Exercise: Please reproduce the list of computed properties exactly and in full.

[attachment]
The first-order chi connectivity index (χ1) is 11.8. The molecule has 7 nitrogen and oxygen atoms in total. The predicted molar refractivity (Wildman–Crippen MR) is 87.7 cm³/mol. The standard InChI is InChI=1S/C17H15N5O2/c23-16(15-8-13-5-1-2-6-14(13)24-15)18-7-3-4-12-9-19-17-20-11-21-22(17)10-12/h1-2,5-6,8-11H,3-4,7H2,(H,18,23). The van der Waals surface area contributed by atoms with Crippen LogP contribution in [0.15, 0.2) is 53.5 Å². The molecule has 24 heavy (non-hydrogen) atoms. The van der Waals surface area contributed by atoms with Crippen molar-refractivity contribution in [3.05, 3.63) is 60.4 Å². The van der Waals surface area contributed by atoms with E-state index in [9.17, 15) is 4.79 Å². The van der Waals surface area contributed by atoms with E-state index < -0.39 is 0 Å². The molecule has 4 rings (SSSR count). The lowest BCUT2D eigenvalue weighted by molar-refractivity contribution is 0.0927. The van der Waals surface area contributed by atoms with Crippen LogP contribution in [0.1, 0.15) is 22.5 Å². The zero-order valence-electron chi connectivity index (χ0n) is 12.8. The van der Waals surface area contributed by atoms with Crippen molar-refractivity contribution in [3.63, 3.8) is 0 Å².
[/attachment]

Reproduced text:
The first-order chi connectivity index (χ1) is 11.8. The molecule has 7 nitrogen and oxygen atoms in total. The predicted molar refractivity (Wildman–Crippen MR) is 87.7 cm³/mol. The standard InChI is InChI=1S/C17H15N5O2/c23-16(15-8-13-5-1-2-6-14(13)24-15)18-7-3-4-12-9-19-17-20-11-21-22(17)10-12/h1-2,5-6,8-11H,3-4,7H2,(H,18,23). The van der Waals surface area contributed by atoms with Crippen LogP contribution in [0.15, 0.2) is 53.5 Å². The molecule has 24 heavy (non-hydrogen) atoms. The van der Waals surface area contributed by atoms with Crippen molar-refractivity contribution in [3.05, 3.63) is 60.4 Å². The van der Waals surface area contributed by atoms with E-state index in [9.17, 15) is 4.79 Å². The van der Waals surface area contributed by atoms with E-state index < -0.39 is 0 Å². The molecule has 4 rings (SSSR count). The lowest BCUT2D eigenvalue weighted by molar-refractivity contribution is 0.0927. The van der Waals surface area contributed by atoms with Crippen LogP contribution in [0.1, 0.15) is 22.5 Å². The zero-order valence-electron chi connectivity index (χ0n) is 12.8. The van der Waals surface area contributed by atoms with Crippen molar-refractivity contribution in [3.63, 3.8) is 0 Å².